The Russian information space is trans-border. It is accessible in Kazakhstan and is part of the Kazakhstani information space. However, it only works one way. In Kazakhstan, people are well informed about Russia, but in Russia there is low awareness of the reality of Kazakhstan. Other than in Moscow and in regions bordering Kazakhstan, the Russian population has very limited awareness about Kazakhstan.

They know our country’s president. Owing to Nazarbayev’s policies and Kazakhstan’s participation in integration processes, attitudes toward Kazakhstan have been improving. But the population has little interest in Kazakhstan. Except for political decision-makers, who develop policies regarding Kazakhstan, and representatives of Russian business, who have commercial interests in Kazakhstan, expert communities and people in political circles are largely not very interested in the country. They are more occupied by affairs with the United States and Europe. Central Asia, including Kazakhstan, is the periphery to them.

Many processes in Russia and Kazakhstan follow similar scripts. Some even think that at times Russia and Kazakhstan copy each other’s policies and tactics. What positive and negative elements do you notice about this?

It is not easy to invent new things. When political and social systems are related and of a similar type, copying is quite common. The things that get copied range from selected documents to specific practices and experiences in different spheres. This actually works both ways. If Kazakhstan comes up with an innovation in some area and it is acceptable to Russia, then Russia may well adopt Kazakhstan’s example. Such processes happen. If one state moves forward and the other copies its practices, then in general it is a positive trend. However, when it is restrictive measures that get copied and adapted—let’s say, to control the Internet and mobile networks—then surely people are not happy about this. For example, it seems like the “Yarovaya Law” has affected Kazakhstan as well.

In your book, you discuss Russia’s post-Soviet policies in detail. What are its general policies toward Central Asia, and how do they differ from country to country?

Tensions in Afghanistan benefit Russian policies in Central Asia. Owing to this, Russia’s services in the sphere of collective regional security are always in demand. Another equally important factor is weak political institutions and challenging economic and social conditions in the countries of the region. Central Asian countries see Russia as a donor and expect it to invest and open its markets to their goods and labor migrants. Even with all the complexities and anti-migrant sentiments in Russia, the situation serves Russia’s purposes for now.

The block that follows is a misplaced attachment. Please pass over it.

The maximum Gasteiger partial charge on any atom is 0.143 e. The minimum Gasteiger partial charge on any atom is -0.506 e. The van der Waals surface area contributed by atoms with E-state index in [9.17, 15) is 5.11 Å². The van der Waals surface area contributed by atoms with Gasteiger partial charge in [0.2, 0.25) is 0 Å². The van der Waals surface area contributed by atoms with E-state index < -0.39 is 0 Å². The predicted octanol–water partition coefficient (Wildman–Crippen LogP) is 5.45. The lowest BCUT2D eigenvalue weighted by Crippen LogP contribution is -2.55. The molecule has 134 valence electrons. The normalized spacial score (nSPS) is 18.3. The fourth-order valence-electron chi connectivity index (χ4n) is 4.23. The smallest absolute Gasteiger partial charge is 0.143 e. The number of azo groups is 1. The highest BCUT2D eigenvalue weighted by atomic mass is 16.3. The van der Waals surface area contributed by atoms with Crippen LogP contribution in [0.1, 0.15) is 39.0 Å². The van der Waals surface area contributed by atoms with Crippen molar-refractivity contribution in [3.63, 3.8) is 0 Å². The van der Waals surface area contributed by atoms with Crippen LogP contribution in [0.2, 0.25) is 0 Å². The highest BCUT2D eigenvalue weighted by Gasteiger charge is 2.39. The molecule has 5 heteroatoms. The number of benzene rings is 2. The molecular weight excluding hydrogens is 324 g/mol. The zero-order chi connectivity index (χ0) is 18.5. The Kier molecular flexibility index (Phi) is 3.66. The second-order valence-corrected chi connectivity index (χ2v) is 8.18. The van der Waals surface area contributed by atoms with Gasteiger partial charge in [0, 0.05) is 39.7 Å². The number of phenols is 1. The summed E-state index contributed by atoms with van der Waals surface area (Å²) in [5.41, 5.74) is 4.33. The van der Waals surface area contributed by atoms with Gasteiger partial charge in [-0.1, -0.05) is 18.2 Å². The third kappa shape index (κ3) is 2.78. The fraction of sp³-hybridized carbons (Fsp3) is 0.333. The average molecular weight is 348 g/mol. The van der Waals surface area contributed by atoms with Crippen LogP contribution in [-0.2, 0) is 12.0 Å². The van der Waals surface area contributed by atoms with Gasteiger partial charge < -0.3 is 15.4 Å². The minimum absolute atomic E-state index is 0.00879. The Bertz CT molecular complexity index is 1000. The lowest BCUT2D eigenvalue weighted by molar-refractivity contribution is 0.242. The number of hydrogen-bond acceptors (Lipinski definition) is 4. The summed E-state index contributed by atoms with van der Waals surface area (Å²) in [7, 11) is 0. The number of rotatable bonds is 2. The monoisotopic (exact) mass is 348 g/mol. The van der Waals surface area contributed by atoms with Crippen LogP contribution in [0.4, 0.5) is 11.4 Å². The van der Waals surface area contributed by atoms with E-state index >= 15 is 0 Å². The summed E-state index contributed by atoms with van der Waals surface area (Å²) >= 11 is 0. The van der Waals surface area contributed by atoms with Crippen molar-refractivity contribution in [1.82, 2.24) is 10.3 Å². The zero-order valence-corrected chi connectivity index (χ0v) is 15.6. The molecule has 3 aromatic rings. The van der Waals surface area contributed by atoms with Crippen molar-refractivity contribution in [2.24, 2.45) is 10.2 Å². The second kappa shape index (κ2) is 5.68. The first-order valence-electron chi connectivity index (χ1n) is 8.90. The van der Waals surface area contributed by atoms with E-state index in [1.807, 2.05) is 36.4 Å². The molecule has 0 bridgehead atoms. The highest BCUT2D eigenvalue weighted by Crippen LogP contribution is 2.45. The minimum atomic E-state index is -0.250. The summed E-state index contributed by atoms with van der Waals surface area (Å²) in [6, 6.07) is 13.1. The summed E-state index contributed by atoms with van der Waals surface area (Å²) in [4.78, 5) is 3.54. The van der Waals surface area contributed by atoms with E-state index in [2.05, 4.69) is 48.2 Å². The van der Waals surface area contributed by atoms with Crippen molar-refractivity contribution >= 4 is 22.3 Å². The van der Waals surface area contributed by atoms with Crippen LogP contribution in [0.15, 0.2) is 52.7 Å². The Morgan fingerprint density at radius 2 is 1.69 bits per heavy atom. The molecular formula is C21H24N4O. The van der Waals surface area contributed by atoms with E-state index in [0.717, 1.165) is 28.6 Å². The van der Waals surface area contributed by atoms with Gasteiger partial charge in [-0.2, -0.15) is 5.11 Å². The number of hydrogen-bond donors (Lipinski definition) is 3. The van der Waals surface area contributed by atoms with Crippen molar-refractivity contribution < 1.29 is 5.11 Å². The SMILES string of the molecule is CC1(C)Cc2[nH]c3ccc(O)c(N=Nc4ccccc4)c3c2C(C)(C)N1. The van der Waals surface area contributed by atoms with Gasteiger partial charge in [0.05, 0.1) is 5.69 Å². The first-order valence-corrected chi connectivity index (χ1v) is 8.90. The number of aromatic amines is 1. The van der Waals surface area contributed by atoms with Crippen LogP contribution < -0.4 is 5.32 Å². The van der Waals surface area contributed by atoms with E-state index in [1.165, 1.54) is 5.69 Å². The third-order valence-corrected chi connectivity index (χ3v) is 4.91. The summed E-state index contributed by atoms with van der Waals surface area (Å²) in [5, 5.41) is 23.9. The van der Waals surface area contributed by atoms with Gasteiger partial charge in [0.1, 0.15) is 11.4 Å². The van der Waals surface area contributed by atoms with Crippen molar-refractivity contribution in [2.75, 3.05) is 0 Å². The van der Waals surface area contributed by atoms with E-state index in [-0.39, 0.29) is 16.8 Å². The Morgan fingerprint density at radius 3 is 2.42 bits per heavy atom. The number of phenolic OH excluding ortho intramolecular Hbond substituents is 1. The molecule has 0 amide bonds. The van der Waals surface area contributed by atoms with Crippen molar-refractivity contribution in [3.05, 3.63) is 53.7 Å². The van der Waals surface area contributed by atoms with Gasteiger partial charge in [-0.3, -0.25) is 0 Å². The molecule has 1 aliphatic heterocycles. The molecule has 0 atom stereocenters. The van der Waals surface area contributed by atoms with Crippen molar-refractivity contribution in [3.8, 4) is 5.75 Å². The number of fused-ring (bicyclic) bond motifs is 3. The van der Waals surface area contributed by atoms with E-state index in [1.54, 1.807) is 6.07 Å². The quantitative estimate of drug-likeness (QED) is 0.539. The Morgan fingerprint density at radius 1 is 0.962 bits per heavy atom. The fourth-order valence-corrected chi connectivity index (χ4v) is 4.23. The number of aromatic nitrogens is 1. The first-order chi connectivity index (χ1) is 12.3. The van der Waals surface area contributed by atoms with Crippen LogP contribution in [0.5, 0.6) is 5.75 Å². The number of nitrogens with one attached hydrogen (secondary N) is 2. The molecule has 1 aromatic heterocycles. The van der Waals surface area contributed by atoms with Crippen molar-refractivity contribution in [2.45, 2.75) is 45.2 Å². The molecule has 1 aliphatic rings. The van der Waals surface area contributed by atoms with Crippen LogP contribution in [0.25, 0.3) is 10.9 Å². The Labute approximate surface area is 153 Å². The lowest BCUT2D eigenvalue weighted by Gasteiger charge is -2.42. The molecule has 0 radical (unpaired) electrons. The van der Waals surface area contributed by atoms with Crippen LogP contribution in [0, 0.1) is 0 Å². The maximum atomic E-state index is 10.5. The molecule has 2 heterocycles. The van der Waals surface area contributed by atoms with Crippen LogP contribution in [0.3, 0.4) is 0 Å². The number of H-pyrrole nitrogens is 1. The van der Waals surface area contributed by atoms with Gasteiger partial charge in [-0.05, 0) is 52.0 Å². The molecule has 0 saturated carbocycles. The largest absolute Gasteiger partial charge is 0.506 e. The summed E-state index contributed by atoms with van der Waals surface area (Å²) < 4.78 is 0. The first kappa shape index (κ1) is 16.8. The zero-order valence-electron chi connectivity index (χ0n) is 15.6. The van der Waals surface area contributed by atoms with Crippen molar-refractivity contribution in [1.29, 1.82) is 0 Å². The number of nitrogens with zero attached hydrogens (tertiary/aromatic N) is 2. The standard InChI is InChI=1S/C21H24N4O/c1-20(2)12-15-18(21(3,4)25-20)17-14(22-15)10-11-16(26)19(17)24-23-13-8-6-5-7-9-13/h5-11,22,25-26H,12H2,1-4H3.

Another issue is that Eurasian integration in Central Asia has paused, as Tajikistan and Uzbekistan are not rushing to join the Eurasian Economic Union. Moreover, China is actively expanding its presence in regional economies. What used to seem like a niche for China in the energy sector is turning into a full-scale presence and leadership in certain segments of the economy. This is what Russia will now have to work with. It would be an oversimplification to accuse Russia of imperial and re-integrationist motives. In my book, I call relationships between Central Asian states and Russia “symbiotic connection between the Russian economy and even less successful post-Soviet economic and governmental models.” On the one side, there is the Kremlin’s desire to retain Russian power in the Central Asian region, and on the other, the countries’ problems with good governance and attempts to solve some of their problems at the expense of Russia and “friendship” with the Kremlin.

Turning to Russia’s internal politics, do you expect its regional affairs to change if, let’s say, liberals like Navalny come to power? What role does Kazakhstan play in their agenda?

At this stage, the foreign policy agenda of Russian liberals is more attractive for Kazakhstan than are those of leftists, imperial patriots, and Russian nationalists. Oriented toward the West and human rights, they try to follow a certain liberal code of conduct and condemn geopolitical expansionism, which is generally beneficial for our country.

Nonetheless, imperial sentiments are not foreign to Russian liberals, and this must be understood. There are those who are willing to build Chubais’ “liberal empire” or carry Kipling’s “white man’s burden” to our region. It is, of course, arguable if all those who label themselves liberal in Russia are truly liberal. Another example is the mix of liberalism and nationalism in Navalny’s rhetoric. Whether such politicians can be trusted if they come to power, and what kind of agenda they will have regarding the Caucasus and Central Asia, is an open issue.

Kazakhstan is a friendly country, but Russia pays close attention to our Russian diaspora. They cannot ignore the fact that the number of ethnic Russians willing to leave Kazakhstan remains high. Kazakhstan is also perceived as a buffer zone from migrants, criminality, illegal substances, and potentially terrorists and extremists. In Russia, they worry that Kazakhstan can turn from a buffer into a source of security problems for the southern and Siberian regions of Russia. In recent years, this fear has been exacerbated by concerns that after Nazarbayev, Kazakhstan will become less stable internally and less friendly toward Russia and will stop supporting integration initiatives.